Spent the day failing the Olin challenge with David Nelson (Olin '09) and his JET buddy Fitz roaming Bangkok. (We discovered we'd all be in Bangkok 3 days before meeting up, and thus count this as a Challenge Fail.) It was a wonderful time, from the McDonald's chicken porridge to tuktuk negotiations to drinking from the coconut cart outside the temple to snacking through the market to long conversations while getting lost exploring the palace.

One thing we talked about was the hazy topic of "the future" - all three of us are in our twenties and going down our own routes instead of going for "the defaults." That's not to say that "defaults" are bad... juts like everything else, it's possible to do them with great thoughtfulness, and it's entirely possible for them to be the best thing for you to do. From "ode to the entrepreneurial spirit":

Is someone working at Cisco or ABC Tool & Die missing out on the good life? Are line-workers and 9 to 5r's less daring, less free, less...entrepreneurial? I used to think so. I apologize. I know executives who are profoundly liberated in how they bring their gifts to the world. I know people who work for themselves in such a punishing way that they may as well be working for The Man.

It's not about the packaging, it's not about the form, it's the heart of the matter that we need to see rightly. It's the entrepreneurial spirit that I want to foster. Inside the system and out. Everywhere.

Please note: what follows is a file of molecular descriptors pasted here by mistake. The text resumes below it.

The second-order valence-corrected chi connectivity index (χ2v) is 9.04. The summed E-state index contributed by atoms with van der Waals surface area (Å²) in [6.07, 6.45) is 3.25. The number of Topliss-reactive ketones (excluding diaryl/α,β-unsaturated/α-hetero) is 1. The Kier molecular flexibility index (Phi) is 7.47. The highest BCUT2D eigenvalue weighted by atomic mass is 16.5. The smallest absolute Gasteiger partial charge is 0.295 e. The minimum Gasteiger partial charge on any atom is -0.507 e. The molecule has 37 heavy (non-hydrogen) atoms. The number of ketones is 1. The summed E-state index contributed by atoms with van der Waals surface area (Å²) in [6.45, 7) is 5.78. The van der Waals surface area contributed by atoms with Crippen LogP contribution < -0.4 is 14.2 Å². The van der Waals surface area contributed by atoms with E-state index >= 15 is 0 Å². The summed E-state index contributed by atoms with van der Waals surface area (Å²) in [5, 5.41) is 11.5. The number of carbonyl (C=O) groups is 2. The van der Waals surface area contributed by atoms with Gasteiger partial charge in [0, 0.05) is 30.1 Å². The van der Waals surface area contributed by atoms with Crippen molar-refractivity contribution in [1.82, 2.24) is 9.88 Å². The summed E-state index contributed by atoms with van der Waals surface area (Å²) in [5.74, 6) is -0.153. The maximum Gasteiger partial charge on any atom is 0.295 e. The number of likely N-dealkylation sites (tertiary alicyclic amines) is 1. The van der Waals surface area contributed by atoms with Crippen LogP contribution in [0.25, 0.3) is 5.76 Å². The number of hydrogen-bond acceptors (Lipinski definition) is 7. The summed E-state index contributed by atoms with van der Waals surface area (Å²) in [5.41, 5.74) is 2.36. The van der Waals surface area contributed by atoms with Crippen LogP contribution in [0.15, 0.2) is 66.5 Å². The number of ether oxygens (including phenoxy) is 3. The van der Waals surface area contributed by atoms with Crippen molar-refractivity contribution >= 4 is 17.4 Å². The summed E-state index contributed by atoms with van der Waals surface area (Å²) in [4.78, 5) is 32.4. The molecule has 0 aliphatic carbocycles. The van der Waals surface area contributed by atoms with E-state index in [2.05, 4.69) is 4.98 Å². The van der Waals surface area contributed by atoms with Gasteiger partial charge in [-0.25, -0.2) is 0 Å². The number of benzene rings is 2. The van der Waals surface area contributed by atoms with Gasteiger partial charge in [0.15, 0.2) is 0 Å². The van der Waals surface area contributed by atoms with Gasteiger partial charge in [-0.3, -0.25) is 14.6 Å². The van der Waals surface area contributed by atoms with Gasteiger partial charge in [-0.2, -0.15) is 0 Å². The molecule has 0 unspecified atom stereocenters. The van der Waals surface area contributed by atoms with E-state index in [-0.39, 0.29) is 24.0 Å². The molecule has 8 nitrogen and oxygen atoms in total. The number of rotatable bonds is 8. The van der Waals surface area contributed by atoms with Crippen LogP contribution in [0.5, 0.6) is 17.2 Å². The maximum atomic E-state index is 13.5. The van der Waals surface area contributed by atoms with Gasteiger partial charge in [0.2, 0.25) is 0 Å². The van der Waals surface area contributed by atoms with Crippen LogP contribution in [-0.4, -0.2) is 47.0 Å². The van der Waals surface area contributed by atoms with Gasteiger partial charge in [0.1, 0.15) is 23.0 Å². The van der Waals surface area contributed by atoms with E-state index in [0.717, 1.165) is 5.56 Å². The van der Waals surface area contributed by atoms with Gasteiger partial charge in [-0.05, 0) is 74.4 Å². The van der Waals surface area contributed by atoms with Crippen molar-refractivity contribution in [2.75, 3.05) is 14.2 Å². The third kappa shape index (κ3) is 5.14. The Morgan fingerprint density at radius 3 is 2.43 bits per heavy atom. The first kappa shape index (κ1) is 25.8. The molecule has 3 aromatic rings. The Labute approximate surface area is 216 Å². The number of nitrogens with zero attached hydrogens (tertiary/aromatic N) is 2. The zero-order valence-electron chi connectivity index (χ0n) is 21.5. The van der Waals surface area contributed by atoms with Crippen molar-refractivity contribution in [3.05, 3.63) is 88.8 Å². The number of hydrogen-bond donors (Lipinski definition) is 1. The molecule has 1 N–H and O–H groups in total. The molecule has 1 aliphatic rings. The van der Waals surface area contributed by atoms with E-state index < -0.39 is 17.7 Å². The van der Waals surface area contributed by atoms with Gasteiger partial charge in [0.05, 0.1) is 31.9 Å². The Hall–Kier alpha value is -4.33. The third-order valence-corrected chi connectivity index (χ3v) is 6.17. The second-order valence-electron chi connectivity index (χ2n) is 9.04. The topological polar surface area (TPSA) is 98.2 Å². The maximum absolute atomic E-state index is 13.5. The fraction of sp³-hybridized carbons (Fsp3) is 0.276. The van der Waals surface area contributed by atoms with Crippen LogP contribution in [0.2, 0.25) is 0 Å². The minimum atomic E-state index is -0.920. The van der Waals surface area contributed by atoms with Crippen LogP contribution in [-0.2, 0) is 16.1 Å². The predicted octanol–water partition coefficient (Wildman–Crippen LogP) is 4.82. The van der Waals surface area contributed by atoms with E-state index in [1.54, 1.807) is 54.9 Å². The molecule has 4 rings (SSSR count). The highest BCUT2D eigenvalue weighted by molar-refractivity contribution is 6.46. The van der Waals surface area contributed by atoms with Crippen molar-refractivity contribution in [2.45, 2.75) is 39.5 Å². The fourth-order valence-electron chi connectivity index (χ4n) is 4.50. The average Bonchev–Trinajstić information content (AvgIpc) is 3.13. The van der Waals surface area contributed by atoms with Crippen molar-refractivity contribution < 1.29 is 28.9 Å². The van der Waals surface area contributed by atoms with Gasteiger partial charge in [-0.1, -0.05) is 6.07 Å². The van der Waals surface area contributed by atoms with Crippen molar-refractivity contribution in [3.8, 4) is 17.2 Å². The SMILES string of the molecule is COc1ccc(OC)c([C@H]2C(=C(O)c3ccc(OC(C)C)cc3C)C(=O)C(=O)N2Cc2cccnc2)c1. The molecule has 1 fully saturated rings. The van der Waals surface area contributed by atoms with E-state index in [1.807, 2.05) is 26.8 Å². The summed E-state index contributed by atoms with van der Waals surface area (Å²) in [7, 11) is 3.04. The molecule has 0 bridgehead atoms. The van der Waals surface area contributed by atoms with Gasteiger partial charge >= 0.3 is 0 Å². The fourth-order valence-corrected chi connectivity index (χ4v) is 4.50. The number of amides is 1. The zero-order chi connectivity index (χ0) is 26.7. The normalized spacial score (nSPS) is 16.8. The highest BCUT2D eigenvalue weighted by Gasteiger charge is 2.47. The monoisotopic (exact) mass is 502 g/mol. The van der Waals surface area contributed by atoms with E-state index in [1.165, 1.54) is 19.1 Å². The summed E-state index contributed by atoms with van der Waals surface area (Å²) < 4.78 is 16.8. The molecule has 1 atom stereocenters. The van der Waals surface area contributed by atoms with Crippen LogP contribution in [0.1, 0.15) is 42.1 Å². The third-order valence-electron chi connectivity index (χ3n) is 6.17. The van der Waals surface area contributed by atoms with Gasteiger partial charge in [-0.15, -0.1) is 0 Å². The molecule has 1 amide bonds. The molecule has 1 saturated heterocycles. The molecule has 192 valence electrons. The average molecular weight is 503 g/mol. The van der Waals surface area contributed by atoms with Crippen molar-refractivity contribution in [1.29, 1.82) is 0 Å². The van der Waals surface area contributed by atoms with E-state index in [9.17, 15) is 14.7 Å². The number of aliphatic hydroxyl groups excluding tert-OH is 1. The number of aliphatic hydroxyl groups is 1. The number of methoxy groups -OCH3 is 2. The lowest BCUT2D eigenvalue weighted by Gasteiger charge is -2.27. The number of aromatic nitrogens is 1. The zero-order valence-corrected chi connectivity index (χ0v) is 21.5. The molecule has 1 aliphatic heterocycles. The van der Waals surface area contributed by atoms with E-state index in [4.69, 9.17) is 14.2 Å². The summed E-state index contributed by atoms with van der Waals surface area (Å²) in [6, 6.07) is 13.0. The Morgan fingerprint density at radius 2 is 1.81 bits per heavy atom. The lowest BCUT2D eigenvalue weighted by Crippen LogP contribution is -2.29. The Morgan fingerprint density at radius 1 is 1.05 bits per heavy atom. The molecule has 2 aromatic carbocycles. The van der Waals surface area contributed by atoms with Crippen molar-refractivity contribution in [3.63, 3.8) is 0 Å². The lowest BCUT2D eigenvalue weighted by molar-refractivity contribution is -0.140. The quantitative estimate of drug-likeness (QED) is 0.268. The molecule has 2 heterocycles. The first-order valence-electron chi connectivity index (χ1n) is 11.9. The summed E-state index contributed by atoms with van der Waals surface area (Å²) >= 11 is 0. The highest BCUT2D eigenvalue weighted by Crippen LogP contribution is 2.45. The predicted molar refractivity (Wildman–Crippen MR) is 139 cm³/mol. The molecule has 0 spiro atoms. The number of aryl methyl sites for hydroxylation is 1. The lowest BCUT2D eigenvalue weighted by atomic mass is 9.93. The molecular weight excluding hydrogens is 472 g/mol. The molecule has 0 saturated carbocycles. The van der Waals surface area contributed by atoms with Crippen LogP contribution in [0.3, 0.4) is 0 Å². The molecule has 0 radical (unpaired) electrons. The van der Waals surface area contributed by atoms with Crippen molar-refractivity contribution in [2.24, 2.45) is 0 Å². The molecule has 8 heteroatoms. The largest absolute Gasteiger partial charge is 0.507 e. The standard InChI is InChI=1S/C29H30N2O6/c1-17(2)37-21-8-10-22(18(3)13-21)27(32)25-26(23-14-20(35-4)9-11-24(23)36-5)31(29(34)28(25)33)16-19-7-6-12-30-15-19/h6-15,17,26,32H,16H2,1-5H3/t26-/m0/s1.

All three of us are also in periods of transition and decision; do we go here, take this contract, stay, switch continents, move, go back to school, defer, take what sort of job? That sort of possibility is exhilarating and tiring and scary all at the same time. When you gain freedom, you give up certainty. Not necessarily safety or stability - I don't think it's possible to actually be free and take risks unless you feel safe somehow, preferably via world-proofing yourself, not you-proofing the world, as the latter usually entails defining your world as a restricted subset of the actual world. But when you get freedom, you get options and you get choice... and that's powerful, and it's also a bit terrifying to have that power. Because then you're responsible. What if you pick the wrong thing? What if you screw up? You've got nobody to blame but yourself.

Uncertainty is scary. I don't know a good way to make the fear go away. Then again, courage isn't an absence of fear; it's taking action despite that fear. I've written about this before, and it's interesting to see how and how often some themes come up again and again.